Proteins can be regulated after translation

There are also regulatory mechanisms that act on proteins that have already been made. In these cases, an "edit" to the protein – such as removal of amino acids, or addition of a chemical modification – can lead to a change in its activity or behavior. These processing and modification steps can be targets for regulation.
For example, some proteins must be proteolytically cleaved (chopped up) in order to become active. The insulin used by diabetics is one example. Other proteins may have chemical groups added to them, including methyl, phosphate, acetyl, and ubiquitin groups. Often, these groups can be added and removed dynamically to control activity.
Addition or removal of chemical groups may regulate protein activity or the length of time a protein remains in the cell before it undergoes "recycling." Sometimes, chemical modifications can also determine where a protein is found in the cell—for example, in the nucleus or cytoplasm, or attached to the plasma membrane.


One of the most common post-translational modifications is phosphorylation, in which a phosphate group is attached to a protein. The effect of phosphorylation varies from protein to protein: some are activated by phosphorylation, while others are deactivated, and others yet simply change their behavior (interacting with a different partner, or going to a different part of the cell).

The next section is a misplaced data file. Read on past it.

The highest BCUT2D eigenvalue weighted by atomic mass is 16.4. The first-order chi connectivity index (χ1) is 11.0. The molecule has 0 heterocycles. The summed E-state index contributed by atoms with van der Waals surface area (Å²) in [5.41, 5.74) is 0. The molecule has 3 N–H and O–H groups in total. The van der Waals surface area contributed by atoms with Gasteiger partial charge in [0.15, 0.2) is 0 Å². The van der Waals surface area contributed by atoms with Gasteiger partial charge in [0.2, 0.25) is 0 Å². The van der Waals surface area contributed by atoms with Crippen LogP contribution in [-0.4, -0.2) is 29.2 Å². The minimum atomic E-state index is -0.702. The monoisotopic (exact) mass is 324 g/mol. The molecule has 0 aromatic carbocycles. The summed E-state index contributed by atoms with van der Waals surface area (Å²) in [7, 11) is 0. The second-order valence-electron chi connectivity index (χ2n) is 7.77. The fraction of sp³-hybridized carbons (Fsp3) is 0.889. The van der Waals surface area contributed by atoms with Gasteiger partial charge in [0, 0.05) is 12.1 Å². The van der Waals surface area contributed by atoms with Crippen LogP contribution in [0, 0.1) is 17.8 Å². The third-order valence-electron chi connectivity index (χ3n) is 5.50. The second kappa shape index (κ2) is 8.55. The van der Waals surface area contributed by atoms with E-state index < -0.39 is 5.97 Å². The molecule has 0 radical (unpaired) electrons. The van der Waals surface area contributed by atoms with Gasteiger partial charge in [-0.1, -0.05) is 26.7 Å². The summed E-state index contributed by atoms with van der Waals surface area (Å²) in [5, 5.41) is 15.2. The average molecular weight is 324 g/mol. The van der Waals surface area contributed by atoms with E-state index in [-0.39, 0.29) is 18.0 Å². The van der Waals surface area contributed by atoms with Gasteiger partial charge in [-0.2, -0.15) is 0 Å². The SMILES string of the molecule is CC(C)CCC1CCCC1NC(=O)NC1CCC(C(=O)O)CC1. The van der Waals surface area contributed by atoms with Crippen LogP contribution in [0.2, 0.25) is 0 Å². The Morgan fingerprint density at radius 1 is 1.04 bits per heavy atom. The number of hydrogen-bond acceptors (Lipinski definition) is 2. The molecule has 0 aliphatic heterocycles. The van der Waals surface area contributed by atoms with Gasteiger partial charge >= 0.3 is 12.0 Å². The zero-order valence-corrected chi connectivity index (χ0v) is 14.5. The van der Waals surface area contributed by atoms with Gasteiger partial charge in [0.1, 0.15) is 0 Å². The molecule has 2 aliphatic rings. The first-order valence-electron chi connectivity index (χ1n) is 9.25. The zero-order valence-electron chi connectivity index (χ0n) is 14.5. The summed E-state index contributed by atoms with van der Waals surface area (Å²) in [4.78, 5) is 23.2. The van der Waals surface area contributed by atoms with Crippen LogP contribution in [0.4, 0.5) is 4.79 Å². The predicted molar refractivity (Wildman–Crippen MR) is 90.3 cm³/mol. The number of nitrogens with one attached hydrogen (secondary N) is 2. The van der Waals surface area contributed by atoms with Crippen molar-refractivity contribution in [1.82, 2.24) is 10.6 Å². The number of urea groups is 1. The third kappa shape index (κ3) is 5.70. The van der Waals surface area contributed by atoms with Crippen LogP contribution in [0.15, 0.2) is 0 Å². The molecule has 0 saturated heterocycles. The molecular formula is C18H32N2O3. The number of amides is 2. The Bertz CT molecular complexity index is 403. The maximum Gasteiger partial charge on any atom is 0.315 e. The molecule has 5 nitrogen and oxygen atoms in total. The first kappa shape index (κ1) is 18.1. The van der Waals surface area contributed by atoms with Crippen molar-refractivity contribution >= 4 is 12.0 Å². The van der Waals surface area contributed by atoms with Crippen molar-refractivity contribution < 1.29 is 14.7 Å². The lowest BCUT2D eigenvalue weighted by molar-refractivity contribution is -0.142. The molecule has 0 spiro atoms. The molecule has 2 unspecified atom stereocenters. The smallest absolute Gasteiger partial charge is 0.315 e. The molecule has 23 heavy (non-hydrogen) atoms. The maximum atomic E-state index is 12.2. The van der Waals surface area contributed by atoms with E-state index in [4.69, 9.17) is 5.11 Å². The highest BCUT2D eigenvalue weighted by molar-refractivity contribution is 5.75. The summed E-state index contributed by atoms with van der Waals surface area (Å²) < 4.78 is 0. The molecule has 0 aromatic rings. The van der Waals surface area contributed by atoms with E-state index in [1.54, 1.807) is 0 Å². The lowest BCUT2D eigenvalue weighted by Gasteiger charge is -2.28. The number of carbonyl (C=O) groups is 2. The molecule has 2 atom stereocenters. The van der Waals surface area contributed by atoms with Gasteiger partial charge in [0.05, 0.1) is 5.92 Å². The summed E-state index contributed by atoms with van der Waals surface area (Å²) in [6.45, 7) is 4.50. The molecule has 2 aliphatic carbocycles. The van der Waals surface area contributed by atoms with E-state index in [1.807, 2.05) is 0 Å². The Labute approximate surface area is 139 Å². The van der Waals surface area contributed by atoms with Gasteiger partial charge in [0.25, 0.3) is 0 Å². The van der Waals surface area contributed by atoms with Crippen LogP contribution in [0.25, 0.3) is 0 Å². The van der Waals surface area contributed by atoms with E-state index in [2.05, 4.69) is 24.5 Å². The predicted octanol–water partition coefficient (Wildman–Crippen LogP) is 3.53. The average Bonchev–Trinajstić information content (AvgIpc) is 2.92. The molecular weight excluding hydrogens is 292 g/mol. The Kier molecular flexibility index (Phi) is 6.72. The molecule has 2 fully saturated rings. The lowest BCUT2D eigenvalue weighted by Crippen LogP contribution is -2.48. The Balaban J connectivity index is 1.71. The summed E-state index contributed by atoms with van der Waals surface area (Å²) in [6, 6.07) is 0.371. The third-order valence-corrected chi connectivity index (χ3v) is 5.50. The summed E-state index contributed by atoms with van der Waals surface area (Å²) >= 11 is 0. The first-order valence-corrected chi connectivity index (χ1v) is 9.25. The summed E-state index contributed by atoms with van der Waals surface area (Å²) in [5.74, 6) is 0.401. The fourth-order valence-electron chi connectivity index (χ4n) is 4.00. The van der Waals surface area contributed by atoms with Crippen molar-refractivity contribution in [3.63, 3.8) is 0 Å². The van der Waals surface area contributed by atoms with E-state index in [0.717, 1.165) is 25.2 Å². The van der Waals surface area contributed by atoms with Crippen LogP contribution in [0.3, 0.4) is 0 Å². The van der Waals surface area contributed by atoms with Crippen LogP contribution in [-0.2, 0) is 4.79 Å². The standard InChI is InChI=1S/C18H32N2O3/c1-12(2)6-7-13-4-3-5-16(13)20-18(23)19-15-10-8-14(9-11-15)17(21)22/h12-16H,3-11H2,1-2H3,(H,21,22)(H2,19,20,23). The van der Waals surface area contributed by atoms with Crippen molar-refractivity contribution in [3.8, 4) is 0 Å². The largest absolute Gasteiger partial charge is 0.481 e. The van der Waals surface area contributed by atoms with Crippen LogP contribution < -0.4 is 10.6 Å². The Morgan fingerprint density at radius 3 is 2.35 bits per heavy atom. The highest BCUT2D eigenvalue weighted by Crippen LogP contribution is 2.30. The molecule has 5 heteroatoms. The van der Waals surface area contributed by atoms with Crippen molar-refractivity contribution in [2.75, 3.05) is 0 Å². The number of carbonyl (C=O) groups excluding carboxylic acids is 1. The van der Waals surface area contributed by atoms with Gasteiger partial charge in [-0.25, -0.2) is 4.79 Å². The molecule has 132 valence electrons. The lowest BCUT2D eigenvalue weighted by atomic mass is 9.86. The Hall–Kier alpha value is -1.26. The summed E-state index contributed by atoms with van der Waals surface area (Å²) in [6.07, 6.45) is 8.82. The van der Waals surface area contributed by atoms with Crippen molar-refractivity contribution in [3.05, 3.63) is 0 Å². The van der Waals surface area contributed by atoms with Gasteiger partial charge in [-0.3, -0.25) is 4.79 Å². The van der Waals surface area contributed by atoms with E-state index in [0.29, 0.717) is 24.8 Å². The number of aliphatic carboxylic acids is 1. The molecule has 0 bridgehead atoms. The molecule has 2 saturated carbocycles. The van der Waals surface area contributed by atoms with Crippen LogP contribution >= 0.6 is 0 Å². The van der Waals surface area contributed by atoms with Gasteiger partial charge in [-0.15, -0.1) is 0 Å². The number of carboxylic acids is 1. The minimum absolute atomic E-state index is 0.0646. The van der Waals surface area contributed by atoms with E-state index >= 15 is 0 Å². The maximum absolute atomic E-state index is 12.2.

Image of a protein with a phosphate group attached, showing the chemical structure of the phosphate group, which bears a negative charge.
We saw one example of this above, when we examined how eIF-2 is inactivated by addition of a phosphate group (blocking translation). However, many different proteins can be selectively phosphorylated, producing various effects depending on the protein's role in the cell.


Proteins can be tagged for degradation by the addition of a chemical marker called ubiquitin. Ubiquitin-tagged proteins are taken to the proteasome, or “recycling center” of the cell, and broken down into their component parts. Ubiquitination is an important way of controlling the persistence of a protein in the cell.
How a protein is tagged with ubiquitin and degraded. First, ubiquitin is attached to the protein. Then, the protein is taken to the proteasome, where it is broken down and "recycled" for parts.